Keep your ego, your personal agenda, and your judgments out of the way of doing what’s best for the team or the customer. Don’t let being right interfere with being able to hear others and see possible new solutions you haven’t seen before.
This one can be tough, especially for those of us who are always right. Whether we’d like to admit it or not, for the most part, we are all wedded to our individual points of view. It takes a great deal of intention to consciously set aside our perceptions and beliefs in order to consider a different or opposite perspective. And when you find yourself in the C-Suite, this can be a major limitation to making the best decisions for your organization.
In James Clear’s, article, 5 Common Mental Errors That Sway You from Making Good Decisions, his fifth and most important reason we limit ourselves in making good decisions is what is referred to as Confirmation Bias. He states: “The Granddaddy of them all, confirmation bias, refers to our tendency to search for and favor information that confirms our beliefs while simultaneously ignoring or devaluing information that contradicts our beliefs…It is not natural for us to formulate a hypothesis and then test various ways to prove it false. Instead, it is far more likely that we will form one hypothesis, assume it is true, and only seek out and believe information that supports it. Most people don’t want new information, they want validating information.”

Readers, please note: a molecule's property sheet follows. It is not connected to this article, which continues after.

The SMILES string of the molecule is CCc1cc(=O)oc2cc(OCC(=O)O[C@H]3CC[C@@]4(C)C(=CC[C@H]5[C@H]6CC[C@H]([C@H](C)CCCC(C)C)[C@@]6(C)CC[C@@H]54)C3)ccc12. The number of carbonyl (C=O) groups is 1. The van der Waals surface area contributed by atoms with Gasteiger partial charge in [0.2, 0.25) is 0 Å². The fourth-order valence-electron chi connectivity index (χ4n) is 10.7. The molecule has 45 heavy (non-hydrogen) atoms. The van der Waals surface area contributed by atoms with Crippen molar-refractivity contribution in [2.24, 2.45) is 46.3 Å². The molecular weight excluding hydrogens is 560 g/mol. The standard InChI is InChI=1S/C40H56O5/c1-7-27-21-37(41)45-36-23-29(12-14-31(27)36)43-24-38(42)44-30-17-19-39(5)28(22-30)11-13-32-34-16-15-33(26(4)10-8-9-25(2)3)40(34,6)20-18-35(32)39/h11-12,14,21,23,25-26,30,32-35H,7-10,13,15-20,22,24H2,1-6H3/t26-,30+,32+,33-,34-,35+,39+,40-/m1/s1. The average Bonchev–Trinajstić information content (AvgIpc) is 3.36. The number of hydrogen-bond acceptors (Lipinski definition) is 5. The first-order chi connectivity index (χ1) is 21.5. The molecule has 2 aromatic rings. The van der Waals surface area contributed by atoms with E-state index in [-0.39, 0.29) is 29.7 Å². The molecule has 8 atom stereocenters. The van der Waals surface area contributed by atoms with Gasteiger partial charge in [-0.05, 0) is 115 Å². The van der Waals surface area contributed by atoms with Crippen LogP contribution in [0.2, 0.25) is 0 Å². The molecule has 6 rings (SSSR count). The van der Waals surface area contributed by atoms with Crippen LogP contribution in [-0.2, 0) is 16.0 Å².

Our very best tool, or shall I say weapon, for disarming this automatic, default way of thinking and behaving is curiosity. When we own our perceptions as perceptions and shift our brains and bodies into a space of curiosity, we actually make a shift into a new realm of other verses self. In order to make this shift, we must hit a sort of pause button and consciously chose to listen generously and learn something new, including acknowledging limitations in our thinking when it comes to making the best decisions.
In a high performing environment, individuals and entire teams practice this pause and shift on a regular basis. And what’s the cost of admission to play on the court with a high performing team? You must leave your ego at the door, along with its never-ending narrative of judgments and agenda items for survival. Don’t worry, it will be waiting for you as you exit the meeting, arms stretched up and ready to be coddled once again.
Here’s this week’s challenge: Give up the need to be right…for the possibility of seeing a new or better way.
All my best,